January 22, 2009 (CHICAGO) --As social networking sites continue to gain in popularity, so do the numbers of hackers, scam artists and ID thieves using them to disseminate viruses and steal identities. The Better Business Bureau outlined some common social networking schemes:
Facebook users may receive a message in their inbox from a friend saying that they are in a dire situation - such as stranded in a foreign country - and need money wired to them. The recipient of the message doesn't realize that their friend's account has been hacked and that the message was actually sent by scammers. If the Facebook user does wire money to the scammers, they have no way of recovering the money after they learn that their friend is actually safe and sound.
One particularly virulent computer virus, called Koobface, has made the social networking site rounds via MySpace and most recently on Facebook last December. In Faceback, the victim receives a message from their friend saying "You look awesome in this video" or "You look funny in this video" and includes a link to an outside Web site to view the video. Clicking on the link will open a window that claims the victim needs to download an updated version of Flash Player. Agreeing to the update actually installs the virus onto the victim's computer. The virus is designed to monitor the user's Internet activity and potentially steal personal information. Victims of Koobface have had a particularly difficult time removing the virus and in some extreme cases just decided to scrap their computers completely.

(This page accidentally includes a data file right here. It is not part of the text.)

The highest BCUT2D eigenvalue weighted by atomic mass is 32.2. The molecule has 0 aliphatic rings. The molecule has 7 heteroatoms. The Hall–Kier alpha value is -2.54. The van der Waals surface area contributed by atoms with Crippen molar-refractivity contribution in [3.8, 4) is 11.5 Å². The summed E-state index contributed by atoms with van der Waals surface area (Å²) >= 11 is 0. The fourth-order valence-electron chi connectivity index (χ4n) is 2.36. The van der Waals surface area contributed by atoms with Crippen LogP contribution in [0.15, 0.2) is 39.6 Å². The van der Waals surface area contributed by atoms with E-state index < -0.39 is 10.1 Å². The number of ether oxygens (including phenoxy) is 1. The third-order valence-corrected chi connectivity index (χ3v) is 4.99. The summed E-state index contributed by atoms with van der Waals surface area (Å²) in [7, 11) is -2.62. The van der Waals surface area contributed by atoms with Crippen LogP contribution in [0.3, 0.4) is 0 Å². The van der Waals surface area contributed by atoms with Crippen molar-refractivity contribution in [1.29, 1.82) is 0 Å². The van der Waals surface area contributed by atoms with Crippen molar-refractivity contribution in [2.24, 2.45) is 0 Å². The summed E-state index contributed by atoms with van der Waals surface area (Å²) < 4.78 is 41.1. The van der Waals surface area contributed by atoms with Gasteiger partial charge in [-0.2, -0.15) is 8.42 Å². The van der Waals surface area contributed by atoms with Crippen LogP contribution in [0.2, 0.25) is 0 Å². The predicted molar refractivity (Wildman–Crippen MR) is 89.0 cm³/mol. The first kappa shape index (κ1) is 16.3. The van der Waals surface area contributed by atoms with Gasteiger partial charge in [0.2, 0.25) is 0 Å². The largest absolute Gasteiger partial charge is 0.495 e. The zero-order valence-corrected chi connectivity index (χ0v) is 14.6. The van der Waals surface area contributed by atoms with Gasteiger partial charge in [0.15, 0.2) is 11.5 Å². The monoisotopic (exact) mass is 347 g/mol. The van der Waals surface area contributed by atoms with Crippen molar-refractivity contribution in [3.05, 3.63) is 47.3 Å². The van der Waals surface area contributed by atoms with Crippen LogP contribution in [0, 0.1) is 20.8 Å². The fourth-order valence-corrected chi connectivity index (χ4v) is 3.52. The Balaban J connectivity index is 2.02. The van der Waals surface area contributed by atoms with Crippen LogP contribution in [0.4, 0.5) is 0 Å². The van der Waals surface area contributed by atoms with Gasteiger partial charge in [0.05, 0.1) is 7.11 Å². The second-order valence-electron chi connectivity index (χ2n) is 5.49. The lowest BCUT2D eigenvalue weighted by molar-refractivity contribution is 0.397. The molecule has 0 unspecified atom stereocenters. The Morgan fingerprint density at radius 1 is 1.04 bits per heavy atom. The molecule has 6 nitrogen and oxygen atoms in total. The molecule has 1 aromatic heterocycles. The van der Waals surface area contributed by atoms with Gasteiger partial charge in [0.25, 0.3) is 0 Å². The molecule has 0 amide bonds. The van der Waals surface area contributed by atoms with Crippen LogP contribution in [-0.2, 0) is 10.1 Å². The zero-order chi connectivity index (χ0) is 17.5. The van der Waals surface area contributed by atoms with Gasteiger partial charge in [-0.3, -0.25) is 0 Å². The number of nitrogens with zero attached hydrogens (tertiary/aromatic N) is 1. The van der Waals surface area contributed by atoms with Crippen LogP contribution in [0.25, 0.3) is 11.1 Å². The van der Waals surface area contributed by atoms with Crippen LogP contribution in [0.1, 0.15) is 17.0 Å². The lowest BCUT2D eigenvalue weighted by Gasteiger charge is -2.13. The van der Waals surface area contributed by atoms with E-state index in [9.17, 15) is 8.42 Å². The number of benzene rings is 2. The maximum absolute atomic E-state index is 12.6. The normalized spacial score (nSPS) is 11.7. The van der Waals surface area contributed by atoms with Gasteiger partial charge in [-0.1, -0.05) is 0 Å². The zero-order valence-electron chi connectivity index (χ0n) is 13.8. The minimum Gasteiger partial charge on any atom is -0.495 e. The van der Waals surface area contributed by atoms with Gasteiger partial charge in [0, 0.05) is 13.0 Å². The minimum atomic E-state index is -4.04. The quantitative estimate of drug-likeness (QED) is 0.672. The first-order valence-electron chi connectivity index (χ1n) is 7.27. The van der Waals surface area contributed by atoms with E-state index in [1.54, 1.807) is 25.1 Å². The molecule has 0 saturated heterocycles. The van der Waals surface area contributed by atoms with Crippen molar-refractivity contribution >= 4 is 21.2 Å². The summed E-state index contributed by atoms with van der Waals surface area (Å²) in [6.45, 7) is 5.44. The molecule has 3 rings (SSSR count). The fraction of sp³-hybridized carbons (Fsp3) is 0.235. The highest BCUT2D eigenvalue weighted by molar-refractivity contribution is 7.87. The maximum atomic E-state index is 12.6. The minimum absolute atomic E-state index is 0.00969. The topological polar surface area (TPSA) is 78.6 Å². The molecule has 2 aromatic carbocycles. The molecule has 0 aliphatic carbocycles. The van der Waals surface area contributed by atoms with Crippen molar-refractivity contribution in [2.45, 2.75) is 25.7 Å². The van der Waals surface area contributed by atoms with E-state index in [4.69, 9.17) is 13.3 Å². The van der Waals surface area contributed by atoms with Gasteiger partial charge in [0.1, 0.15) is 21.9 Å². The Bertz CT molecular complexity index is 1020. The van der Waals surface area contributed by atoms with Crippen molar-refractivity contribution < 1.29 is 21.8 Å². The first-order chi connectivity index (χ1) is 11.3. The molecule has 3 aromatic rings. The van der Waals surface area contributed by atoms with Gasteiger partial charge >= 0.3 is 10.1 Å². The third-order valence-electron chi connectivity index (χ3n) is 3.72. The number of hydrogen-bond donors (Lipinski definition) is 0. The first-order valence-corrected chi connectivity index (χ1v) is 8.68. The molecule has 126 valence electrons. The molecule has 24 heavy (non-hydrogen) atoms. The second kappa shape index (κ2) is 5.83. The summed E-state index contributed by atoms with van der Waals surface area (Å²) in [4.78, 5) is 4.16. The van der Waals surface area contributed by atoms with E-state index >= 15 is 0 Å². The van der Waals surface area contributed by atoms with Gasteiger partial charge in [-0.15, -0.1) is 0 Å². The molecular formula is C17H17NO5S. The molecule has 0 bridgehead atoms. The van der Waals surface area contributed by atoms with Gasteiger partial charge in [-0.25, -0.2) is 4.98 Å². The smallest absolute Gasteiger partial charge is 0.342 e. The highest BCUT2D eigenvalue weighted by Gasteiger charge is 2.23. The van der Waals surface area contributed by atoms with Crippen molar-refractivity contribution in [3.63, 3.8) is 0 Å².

Another recent Facebook scam takes advantage of a social networker's fears that the pictures and information they post on Facebook could be made very public. The user receives a post on his or her wall from a friend saying something like, "hey do u realize your face book picture is all over ". The wall posts vary, but all invariably link to an outside Web site that supposedly has the user's photos. Facebook warns that clicking on the link will allow hackers to gain access to the user's personal account and post the same message - seemingly coming from the victim - on their friend's walls.
BBB offers the following advice for staying safe on social networking sites:
For more advice on staying safe online go to bbb.org .